Andy Murray hopes Ivan Lendl’s return is a much-needed spark

World No 1 Andy Murray during a training session ahead of the French Open in Paris. Picture: Gabriel Bouys/AFP/Getty Images
World No 1 Andy Murray during a training session ahead of the French Open in Paris. Picture: Gabriel Bouys/AFP/Getty Images
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A fresh pair of eyes, a different voice offering advice: Andy Murray is hoping that Ivan Lendl’s return to the team will provide the inspiration he needs to kickstart his season.

The French Open starts tomorrow and this time last year it was the highlight of Murray’s most successful clay court swing as he reached the final and took the first set from Novak Djokovic.

But coming back this time, he admits that he is struggling to find the same motivation, the same drive, that carried him to the top of the rankings pile at the end of last season. Once he got to the top, he needed to find a new target to aim for. Maybe Lendl’s return will help him find it.

Thanks to a host of illnesses and injury in the past four months, Murray has not been able to work with Lendl at a tournament since January and the Australian Open. His coach’s long absence is not the root cause of his problems – after all, Lendl was nowhere to be seen when Murray was mopping up titles last autumn – but his return might just be the solution.

“I do think in this situation when I have been struggling, that having someone coming in with a fresh voice, different set of eyes, that can help and give you a different perspective,” Murray said. “And he’s been through some struggles in his own career, as well, when he was a top player, and he understands how to get out of it. He can definitely help me with that.

“If you achieve something quite big, it can be quite natural to maybe struggle for a few months. I have been training as well as I could the last few months but it’s just maybe in a couple of matches it’s just been a little bit flat.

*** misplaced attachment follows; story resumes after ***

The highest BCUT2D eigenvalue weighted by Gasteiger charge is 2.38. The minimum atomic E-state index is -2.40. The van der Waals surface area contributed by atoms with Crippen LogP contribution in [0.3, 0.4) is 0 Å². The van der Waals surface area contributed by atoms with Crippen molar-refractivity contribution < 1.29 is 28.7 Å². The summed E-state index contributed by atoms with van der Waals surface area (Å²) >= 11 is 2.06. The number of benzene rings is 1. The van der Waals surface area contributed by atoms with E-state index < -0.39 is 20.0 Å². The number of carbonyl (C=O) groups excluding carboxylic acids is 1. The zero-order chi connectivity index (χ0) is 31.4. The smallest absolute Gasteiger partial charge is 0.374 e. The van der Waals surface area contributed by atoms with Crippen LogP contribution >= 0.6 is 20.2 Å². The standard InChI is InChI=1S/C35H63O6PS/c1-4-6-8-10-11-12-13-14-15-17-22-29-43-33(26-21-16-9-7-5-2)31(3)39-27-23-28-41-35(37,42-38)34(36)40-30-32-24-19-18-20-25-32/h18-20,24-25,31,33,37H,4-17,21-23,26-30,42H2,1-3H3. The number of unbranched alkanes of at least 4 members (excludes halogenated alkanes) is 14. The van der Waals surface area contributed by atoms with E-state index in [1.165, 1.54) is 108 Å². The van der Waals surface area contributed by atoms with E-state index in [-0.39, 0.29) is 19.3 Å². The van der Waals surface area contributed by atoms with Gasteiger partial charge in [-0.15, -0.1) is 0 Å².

“That’s where it is very important that when you do achieve something big, like when I won Wimbledon the first time, I felt like that was why I was playing, really. And I had achieved my biggest goal. It was, like, you feel a bit, I don’t know, a bit lost afterwards. You need to then reset your goals and, you know, maybe at times there has been a little bit of that.”

The draw has not made life any easier for Murray at Roland Garros and if he can get through the first round against Andrey Kuznetsov, the obstacles in his path become bigger and harder to overcome. Martin Klizan should lie in wait in the second round, a 27-year-old Slovak lefthander who loves clay and likes nothing better than to whip his forehand into the furthest reaches of the court.

They have only met once before, in Vienna last year when Murray was unstoppable as he headed for the No 1 ranking. But even though the Scot won that day, he still had to work for it in three sets.

The first seed on Murray’s horizon comes in the imposing form of Juan Martin del Potro, all 6ft 6ins of him, who should be sitting waiting for him in the third round. After that, he should face either the 6ft 10ins serving machine that is John Isner or Tomas Berdych for the chance to play Kei Nishikori in the quarter-finals. Stan Wawrinka is pencilled in for the semi-finals and either Rafael Nadal – the title favourite – or Novak Djokovic, the defending champion, should, according to the seedings, be on the other side of the net in the final. But getting through that collection of talent and experience to reach the sharp end of the tournament may be asking too much of Murray in his current state of health and readiness.

Coming to Paris, he started to feel unwell on Sunday afternoon and he has been struggling to recover from a virus ever since. But even if he was feeling rough, he still pushed himself to practise and by yesterday, he was feeling much better – well enough to practise for three hours in the blistering sunshine. As Murray has always believed: the only way to play better is to work harder.

“The only way to get through it is to work your way through it,” he said, “keep working on your game, try to understand what’s not been going right. Although it’s very frustrating, you have to try to enjoy this part of what we do, as well, because, you know, the struggles are part of what make the good times so enjoyable.

“I need to enjoy my struggle a little bit just now and that will help me get through it quicker, I believe.”

Meanwhile, British No 2 Heather Watson’s bid to qualify for the French Open ended in a comprehensive final-round defeat by Dutchwoman Richel Hogenkamp. Watson, who has dropped to No 118 in the world, lost 6-0, 6-3.